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Re: And Now for Something Completely Different (was Re: IPv6 news)
On Mon, 17 Oct 2005, Per Heldal wrote:
man, 17,.10.2005 kl. 07.17 +0200, skrev Mikael Abrahamsson:Both MPLS and any tunneled VPN over IP means the core won't have to know about all those prefixes (think aggregation of addresses regionally in the IP case and outer label in the MPLS case).Hope you don't imply NAT and private addresses like it is usually associated with VPN in the IPv4 world ;)
No, no NAT and RFC1918 implied, even though it might be part of it.
Why? The initial argument for MPLS was that it would solve the core problem and put intelligence at the edge. You would have a core that only needed to know about hundreds of nodes instead of 100.000:nds of nodes.Then of course I guess the argument can be made to put everything on MPLS to avoid the core knowing about anything but outer labels.<flame>MPLS on its own won't solve anything. Although MPLS has its uses, it smells too much like another desperate attempt from the telco-heads in the ITU crowd to make a packet-switched network look and behave like a circuit-switched network.</flame>
Yes, that is what's being proposed. Know your internal nodes, announce single big prefix externally. With ISPs only having a single prefix and no "single customer" prefixes, routing table can be kept low. Redundancy can be solved with for instance shim6.Growth can't be eliminated. In the future network you'll have routers that may know a lot about their "local region" of the network but have to rely on nodes that are several hops (even AS-hops) away to pass the packets to more remote destinations. These trust-relationships have to
We have done this for 15 years or so, what good has it brought us? Yes, TCAM size etc has been fairly good in keeping up with routing table size, but at quite high cost.alternative. Without improved routing protocols, all we can do is to pray that the development of routing hardware in terms of memory and processing capability outpaces the growth of the routing table.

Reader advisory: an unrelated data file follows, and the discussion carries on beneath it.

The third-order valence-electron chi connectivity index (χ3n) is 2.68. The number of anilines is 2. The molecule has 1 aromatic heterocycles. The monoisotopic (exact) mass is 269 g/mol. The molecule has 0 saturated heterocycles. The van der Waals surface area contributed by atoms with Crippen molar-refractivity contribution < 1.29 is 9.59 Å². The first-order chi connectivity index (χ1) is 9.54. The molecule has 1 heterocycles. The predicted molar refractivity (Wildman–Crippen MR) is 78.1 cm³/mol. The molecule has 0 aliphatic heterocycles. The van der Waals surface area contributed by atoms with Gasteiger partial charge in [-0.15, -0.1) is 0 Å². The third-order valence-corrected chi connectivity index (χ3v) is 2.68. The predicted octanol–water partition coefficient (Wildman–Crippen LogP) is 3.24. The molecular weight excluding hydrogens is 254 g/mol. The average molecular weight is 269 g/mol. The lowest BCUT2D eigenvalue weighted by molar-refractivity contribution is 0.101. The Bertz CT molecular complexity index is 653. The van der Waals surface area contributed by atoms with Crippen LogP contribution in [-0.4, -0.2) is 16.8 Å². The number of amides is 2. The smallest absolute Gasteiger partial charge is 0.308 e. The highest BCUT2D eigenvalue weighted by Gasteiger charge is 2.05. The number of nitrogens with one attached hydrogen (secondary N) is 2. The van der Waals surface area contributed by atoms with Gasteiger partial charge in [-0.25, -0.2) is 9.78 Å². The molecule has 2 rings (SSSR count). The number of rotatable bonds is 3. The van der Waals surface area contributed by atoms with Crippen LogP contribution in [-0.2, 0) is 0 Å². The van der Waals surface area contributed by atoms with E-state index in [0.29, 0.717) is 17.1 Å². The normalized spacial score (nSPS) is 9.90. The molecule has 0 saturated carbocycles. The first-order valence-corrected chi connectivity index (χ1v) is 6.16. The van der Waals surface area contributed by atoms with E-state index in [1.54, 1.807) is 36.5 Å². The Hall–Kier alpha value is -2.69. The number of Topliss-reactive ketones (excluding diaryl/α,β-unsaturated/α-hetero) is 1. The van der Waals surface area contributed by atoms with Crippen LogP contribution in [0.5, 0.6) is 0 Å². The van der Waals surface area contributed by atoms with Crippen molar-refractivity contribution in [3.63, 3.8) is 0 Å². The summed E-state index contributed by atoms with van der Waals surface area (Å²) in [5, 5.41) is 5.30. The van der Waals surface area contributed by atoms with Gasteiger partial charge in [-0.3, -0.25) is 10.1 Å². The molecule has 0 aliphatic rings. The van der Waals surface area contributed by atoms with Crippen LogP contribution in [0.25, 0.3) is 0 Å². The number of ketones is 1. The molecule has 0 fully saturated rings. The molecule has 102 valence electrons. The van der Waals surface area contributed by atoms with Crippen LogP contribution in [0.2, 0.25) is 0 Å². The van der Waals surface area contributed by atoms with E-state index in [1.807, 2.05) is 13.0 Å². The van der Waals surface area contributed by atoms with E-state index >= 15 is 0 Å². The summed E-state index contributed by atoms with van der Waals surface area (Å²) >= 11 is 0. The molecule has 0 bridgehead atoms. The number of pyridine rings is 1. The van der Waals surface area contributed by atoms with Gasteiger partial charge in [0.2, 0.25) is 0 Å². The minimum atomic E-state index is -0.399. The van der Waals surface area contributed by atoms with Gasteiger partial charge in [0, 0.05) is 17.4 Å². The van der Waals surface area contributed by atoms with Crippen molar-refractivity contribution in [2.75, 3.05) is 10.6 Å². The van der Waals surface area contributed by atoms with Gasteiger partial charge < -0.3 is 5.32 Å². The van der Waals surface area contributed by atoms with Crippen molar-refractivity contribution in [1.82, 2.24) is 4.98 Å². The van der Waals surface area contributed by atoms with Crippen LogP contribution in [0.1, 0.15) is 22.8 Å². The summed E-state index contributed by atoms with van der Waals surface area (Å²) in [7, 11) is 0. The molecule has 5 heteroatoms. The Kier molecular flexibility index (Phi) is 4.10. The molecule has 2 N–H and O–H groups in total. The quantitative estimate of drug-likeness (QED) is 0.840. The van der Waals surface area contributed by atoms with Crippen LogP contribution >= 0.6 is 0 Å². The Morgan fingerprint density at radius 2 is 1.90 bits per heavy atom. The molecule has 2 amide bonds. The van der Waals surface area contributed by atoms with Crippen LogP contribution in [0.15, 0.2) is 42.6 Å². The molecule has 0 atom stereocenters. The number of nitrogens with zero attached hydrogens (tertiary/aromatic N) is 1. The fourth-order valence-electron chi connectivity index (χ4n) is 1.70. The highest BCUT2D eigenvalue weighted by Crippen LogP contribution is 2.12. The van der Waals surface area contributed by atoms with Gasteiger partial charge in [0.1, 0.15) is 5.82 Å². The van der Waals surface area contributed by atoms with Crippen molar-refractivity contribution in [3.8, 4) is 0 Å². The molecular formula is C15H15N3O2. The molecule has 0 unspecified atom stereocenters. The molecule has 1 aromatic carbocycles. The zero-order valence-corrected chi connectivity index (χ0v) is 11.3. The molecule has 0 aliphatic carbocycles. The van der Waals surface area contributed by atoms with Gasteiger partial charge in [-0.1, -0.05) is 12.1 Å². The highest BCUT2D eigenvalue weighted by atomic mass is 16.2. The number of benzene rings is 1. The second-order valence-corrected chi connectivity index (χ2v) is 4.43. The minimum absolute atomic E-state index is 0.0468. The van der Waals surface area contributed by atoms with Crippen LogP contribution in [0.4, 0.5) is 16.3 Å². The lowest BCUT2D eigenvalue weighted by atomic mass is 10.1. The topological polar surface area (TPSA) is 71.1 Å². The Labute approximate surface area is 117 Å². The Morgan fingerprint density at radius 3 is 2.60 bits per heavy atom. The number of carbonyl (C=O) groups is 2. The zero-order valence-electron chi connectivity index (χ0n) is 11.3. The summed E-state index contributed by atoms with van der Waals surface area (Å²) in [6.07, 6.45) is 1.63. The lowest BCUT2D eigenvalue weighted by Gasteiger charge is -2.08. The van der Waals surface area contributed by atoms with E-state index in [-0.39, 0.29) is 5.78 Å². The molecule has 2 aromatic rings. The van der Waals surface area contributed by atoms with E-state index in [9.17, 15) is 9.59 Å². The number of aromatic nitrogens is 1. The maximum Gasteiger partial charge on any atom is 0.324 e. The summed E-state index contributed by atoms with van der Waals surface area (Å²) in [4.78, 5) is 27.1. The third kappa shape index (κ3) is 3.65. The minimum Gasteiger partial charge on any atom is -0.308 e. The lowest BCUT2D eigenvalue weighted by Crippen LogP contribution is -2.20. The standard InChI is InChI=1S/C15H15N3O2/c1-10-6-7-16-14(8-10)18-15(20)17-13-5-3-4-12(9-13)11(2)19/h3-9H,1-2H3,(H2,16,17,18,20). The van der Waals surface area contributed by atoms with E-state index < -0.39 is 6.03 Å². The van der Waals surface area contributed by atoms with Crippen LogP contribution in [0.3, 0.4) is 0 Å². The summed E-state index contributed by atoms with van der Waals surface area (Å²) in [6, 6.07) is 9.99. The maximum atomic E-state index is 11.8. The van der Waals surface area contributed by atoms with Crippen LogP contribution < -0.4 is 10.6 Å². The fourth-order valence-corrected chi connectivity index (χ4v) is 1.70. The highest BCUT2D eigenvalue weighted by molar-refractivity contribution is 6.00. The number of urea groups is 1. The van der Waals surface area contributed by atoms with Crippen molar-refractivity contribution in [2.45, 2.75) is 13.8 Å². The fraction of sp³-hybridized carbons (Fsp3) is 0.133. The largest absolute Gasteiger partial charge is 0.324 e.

Why? What problem does multihoming with single prefix solve that a fully working shim6 doesn't? What is the argument that the "internet" needs to know about a lot of end-users, instead of the end-user knowing that each end user might have n number of IP addresses and that there are n^2 combinations to send packets?Initiatives like shim6 that changes the behaviour of leaf-nodes are only a supplement and won't replace the need for true multi-homing for end-sites. Here we have to adapt to business needs, and businesses have
Convergence time in the real world today is in the minutes, with shim6 it would for the end user be much quicker to "route around" the problem. Shouldn't be any problem to have failover in the subsecond timeframe, even thought that might need some kind of hello mechanism that is suboptimal because it sends traffic not carrying any data.
single provider. Besides, shim6 doesn't eliminate the need for a mechanism to locate any globally unique address. What if there's
I thought DNS solved that?
It costs money to maintain a LIR which limits the number of LIRs economically viable in the world.suddenly 10M LIR's, or otherwise a trend towards a market with very small providers each handling only a small number of customers? Who gets to decide who may peer with whom, or decide which providers will be denied the ability to build redundant connectivity with multiple upstreams?
Mikael Abrahamsson email: firstname.lastname@example.org